Ah, small-town life. The concerts in the park gazebo. The sack races during Rodeo Days. High school football games where everyone shows up. These are just a few reasons so many folks choose life in one of the thousands of small burgs that dot the map. Gildshire calls them “Mayberries,” and for good reason. They’re special places to call home. However, with the charm and beauty can come some interesting customs. We found some small town traditions that we can only call odd. Oh, that doesn’t mean we will avoid the towns, or even the traditions themselves. On the contrary, one of these oddities may make you want to pack a suitcase…or a U-Haul. Odd small town traditions are the order of the day and we’re sure you’ll enjoy what we found.
The Duck Tape Festival in Avon, Ohio. This town of just over 20,000 people a stone’s throw from Lake Erie hosts a summer festival each June. Costumes and crafts are the order of the day. Sounds like a similar gathering in your town, doesn’t it? Except, the crafts and costumes at this gathering are made of duct tape. (Don’t bother to tell the Avonians that it isn’t actually “Duck” tape. It will only expose you as an out-of-touch out-of-towner.)
The Nenana Ice Festival in Nenana, Alaska. Thousands of miles from Reno, Vegas, or Atlantic City an exciting wagering opportunity awaits those who like to put a little down in hopes of picking up something bigger. For over a century, locals have wagered on the time of the Tanana River thaw. Now, the bet has gone big time. You can mail in your prediction along with the $2.50 entry fee. The winners in 2017 shared a prize of about $267,000. That’s a portion of the bets, but the rest of the money goes toward charitable causes such as the Special Olympics of Alaska, public schools, senior centers, libraries and scholarship programs.
The Wisconsin State Cow Chip Throw in Prairie du Sac, Wisconsin. Midway between the state capital in Madison and the water slides in Wisconsin Dells, find Prairie du Sac, Wisconsin. Here, they throw poop. But, this isn’t a fly-by-night free-for-all. There are rules! No gloves allowed and you must release your fecal fling from the designated zone. If you break the record of 248 feet, you’ll be a local legend.
The Texas Sandfest in Port Aransas, Texas. Across Corpus Christi Bay from Corpus Christi proper sits Port Aransas. Hard up against the Gulf of Mexico, Port Aransas has 4,054 population and billions of cubic feet of sand. Since 1997, sand sculptors flock to this beach town to construct. In the 21 years hence, music tents sprang up, a beer garden poured and a golf cart giveaway highlights the proceedings.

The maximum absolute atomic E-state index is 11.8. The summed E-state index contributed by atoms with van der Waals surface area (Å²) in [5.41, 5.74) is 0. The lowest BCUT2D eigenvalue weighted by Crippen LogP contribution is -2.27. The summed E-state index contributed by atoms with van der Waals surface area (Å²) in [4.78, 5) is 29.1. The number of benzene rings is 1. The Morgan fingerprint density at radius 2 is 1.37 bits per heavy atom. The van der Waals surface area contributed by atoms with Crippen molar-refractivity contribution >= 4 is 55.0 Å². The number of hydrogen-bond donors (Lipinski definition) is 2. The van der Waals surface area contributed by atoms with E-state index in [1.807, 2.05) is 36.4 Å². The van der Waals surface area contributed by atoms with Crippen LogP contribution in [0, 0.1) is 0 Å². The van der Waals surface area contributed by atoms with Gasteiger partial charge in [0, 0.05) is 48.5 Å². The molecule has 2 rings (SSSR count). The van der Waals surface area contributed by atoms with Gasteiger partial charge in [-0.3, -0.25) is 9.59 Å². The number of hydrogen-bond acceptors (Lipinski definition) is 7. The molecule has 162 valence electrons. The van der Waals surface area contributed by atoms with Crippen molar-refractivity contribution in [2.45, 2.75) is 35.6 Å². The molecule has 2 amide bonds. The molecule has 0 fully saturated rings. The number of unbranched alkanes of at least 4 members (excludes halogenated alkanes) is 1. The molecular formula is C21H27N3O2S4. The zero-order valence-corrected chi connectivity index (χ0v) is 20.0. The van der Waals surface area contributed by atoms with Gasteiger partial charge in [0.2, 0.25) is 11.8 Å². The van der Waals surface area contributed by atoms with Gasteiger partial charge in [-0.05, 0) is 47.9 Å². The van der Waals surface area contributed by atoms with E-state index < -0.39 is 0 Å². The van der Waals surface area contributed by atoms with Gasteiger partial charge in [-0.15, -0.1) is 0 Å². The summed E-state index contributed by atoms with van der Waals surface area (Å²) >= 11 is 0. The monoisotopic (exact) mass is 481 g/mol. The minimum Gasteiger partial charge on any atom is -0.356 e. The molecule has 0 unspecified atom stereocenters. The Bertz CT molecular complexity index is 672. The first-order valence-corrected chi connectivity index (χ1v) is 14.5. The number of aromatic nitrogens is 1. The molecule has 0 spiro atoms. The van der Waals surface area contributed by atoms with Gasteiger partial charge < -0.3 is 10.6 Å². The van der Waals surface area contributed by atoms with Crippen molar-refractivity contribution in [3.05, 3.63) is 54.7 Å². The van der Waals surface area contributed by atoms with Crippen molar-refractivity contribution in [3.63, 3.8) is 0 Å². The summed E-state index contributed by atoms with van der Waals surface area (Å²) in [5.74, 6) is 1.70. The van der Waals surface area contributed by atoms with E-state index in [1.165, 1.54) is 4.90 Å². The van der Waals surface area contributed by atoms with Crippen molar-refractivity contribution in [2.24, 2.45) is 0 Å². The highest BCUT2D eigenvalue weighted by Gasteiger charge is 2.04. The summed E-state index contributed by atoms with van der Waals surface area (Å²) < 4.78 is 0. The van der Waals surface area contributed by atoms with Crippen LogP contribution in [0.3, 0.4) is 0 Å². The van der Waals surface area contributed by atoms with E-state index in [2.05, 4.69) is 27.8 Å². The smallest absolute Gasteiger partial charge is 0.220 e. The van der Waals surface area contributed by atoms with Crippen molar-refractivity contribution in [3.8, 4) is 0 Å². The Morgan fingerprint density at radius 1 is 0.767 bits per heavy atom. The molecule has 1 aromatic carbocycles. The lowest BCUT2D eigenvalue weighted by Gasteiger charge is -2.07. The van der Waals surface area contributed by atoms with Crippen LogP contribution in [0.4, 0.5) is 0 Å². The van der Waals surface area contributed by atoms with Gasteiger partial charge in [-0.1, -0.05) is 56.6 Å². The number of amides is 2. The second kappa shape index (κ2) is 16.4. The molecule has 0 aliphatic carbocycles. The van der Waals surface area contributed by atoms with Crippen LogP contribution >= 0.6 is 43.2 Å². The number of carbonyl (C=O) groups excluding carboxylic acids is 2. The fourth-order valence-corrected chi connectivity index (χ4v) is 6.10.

The UFO Festival in Roswell, New Mexico. What do we know for sure? In 1947, something large hit the ground near Roswell. The U.S. government backed and filled, dithered and obfuscated, eventually claiming the object was a weather balloon. The good folks of Roswell are having none of it! However, they also aren’t letting it get them down. Rather, they have a four-day UFO-themed party every summer. Guest speakers, UFOlogists, and authors speak at panel discussions. That isn’t the fun part. The festival includes an alien costume contest, a UFO light parade, laser shows, and a 5K/10K run they call “Alien Chase.”
The World of Faeries Festival in South Elgin, Illinois. Each August, Old World-style entertainers, flautists, ventriloquists, storytellers, songstresses, and harpists gather in the meadow near South Elgin. There they tell stories and sing songs about the faeries. The falconing exhibitions are an annual festival highlight.
The Roadkill Cookoff in Marlinton, West Virginia. If you didn’t think we would finish with the oddest of the odd, then you don’t know Gildshire’s sense of the absurd. The Roadkill Cookoff is a cooking competition in which chefs compete to prepare roadkill in the most creative way possible. Fortunately, these are “virtual” kills. In other words, the preparations are animals “typically” killed on local highways. They weren’t “actually” killed on local highways…allegedly. The chefs who participate are invited in and paid $100 for participating. However, the winning chef takes home a check for $1200.
Does your town do something equally as odd? If so, let us know and we might show up at the next one. We will either be wearing an alien suit in New Mexico or be warming up our cow chip throwing arm in Wisconsin.